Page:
A smile crossed my face as I considered the power of music to transcend time and space, and transport you to places long forgotten.  I began to think about that line.  “You’re the only one who really knew me at all”.  The sights and sounds of a time long behind me came rushing back.  Decision points and intersections were recalled to my mind.  Things I said and did…images, faces, some with names, some without.  “You’re the only one who really knew me at all….”  That was my fault.

My mother asked me recently why I was such a hard ass in my youth.  I explained to her that the peaceful neighborhood the adults lived in was not the same as the violent neighborhood I lived in.  I ran in a pack.  A wolf pack.  And to show any sign of weakness to anyone, ever, was as good as asking for an ass whoopin’, or worse.  So I became this cold, unfeeling person that no one wanted to mess with.  I never got in a fight past the age of 13 or so, because I made it clear that you weren’t going home if you jumped on me.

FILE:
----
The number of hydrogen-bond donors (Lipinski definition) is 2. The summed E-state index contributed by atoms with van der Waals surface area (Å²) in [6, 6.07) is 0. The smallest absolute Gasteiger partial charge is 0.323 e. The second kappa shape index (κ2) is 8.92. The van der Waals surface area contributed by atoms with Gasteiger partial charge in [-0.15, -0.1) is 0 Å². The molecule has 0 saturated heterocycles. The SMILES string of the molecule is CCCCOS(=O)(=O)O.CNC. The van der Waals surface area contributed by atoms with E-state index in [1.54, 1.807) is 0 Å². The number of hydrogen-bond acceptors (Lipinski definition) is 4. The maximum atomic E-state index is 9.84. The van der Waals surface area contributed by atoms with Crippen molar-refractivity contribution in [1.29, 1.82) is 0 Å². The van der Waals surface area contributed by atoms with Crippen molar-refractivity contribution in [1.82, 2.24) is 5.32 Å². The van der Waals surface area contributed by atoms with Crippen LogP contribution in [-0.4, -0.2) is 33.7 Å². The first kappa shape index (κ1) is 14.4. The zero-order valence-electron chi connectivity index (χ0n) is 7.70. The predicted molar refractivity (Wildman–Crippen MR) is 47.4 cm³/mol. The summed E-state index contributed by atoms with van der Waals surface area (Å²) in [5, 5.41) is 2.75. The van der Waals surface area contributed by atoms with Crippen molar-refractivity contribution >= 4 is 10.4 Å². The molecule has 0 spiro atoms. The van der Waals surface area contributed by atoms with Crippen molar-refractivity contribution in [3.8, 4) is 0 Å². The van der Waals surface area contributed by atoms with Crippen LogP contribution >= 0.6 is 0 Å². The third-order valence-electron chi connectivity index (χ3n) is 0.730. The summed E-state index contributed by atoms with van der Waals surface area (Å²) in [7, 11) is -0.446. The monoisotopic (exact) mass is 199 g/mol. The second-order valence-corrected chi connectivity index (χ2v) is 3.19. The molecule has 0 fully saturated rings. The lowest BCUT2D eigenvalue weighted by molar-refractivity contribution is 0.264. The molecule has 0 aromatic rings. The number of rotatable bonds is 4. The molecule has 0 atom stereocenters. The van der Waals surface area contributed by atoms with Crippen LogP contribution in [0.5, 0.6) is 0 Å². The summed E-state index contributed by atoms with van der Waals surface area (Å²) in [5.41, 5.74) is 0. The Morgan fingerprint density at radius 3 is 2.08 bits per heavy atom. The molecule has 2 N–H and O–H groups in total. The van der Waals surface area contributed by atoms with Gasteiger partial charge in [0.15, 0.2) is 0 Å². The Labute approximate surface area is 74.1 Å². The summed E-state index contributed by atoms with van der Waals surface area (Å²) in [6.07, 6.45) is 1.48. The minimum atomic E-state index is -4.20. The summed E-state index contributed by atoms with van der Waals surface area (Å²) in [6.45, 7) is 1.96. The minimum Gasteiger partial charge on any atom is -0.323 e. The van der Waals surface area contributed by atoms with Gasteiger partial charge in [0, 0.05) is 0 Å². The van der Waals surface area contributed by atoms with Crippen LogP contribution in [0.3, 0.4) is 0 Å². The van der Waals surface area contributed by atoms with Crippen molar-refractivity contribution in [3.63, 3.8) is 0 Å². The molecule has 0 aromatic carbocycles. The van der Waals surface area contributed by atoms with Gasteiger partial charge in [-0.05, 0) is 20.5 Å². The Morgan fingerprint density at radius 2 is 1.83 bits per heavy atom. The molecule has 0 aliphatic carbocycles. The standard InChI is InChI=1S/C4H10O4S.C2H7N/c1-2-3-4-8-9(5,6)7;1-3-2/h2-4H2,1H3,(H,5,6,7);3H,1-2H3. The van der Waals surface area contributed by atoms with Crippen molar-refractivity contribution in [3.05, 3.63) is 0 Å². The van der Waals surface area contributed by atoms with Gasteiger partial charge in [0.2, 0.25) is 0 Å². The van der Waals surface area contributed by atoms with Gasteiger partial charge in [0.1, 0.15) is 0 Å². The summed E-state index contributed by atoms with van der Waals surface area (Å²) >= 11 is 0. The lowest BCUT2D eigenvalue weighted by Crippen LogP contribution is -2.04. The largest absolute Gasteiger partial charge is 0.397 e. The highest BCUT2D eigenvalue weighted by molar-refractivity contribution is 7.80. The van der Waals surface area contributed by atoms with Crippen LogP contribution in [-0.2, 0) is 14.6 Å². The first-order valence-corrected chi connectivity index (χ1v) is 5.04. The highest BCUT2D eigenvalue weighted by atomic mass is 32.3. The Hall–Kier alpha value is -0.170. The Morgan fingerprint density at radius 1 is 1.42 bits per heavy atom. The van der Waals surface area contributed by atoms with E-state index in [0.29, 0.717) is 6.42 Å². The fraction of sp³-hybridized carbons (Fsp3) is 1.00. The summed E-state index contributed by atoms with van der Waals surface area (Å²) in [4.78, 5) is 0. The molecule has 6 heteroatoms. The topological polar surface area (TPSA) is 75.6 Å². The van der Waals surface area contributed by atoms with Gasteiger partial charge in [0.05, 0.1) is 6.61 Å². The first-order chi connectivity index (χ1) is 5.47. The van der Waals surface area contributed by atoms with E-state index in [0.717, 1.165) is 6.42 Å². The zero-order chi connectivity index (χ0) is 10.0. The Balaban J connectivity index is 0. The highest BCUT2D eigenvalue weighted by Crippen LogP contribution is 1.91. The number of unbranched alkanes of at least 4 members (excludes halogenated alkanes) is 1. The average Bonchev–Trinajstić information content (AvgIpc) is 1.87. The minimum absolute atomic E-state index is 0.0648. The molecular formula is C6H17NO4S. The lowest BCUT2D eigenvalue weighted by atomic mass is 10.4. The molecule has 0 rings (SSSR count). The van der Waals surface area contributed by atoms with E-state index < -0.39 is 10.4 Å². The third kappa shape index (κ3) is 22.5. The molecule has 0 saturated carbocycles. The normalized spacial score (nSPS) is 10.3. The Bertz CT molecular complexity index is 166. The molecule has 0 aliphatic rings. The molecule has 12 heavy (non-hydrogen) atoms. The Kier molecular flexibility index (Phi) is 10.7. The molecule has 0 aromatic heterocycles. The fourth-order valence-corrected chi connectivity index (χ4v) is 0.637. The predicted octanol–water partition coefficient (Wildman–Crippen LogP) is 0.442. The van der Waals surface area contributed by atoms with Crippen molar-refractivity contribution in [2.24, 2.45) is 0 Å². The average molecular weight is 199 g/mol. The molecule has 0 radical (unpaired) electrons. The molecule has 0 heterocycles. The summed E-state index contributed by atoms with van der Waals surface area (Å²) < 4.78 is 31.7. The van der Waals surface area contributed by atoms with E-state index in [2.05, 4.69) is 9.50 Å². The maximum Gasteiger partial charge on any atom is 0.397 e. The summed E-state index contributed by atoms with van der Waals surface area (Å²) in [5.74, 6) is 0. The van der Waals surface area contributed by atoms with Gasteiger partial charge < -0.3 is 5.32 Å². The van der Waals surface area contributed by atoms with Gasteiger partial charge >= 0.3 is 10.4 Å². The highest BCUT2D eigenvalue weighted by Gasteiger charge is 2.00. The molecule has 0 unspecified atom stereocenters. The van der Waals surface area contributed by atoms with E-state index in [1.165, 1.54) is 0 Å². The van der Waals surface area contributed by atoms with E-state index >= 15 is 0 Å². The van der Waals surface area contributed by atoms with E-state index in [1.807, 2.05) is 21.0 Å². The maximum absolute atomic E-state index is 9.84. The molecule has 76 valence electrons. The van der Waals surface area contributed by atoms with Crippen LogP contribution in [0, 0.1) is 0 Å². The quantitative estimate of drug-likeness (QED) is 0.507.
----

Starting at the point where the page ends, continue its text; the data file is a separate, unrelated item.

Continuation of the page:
Much like lying eventually trips you up because you forget who you told what, so too with being vulnerable.  So, rather than risk flipping the switch at the wrong time, I simply broke it off.  I once backed down the entire Glen Burnie High School football team because when they surrounded me outside the school I looked at the biggest guy there with no fear in my eyes and a knife in my hand and said, “If you’re gonna do something you best get started, lunch is almost over.”

Dana was the only person I knew at the time that I was completely sure would never hurt me in any way.  So she was the only one who really knew me at all.  Against All Odds was her song.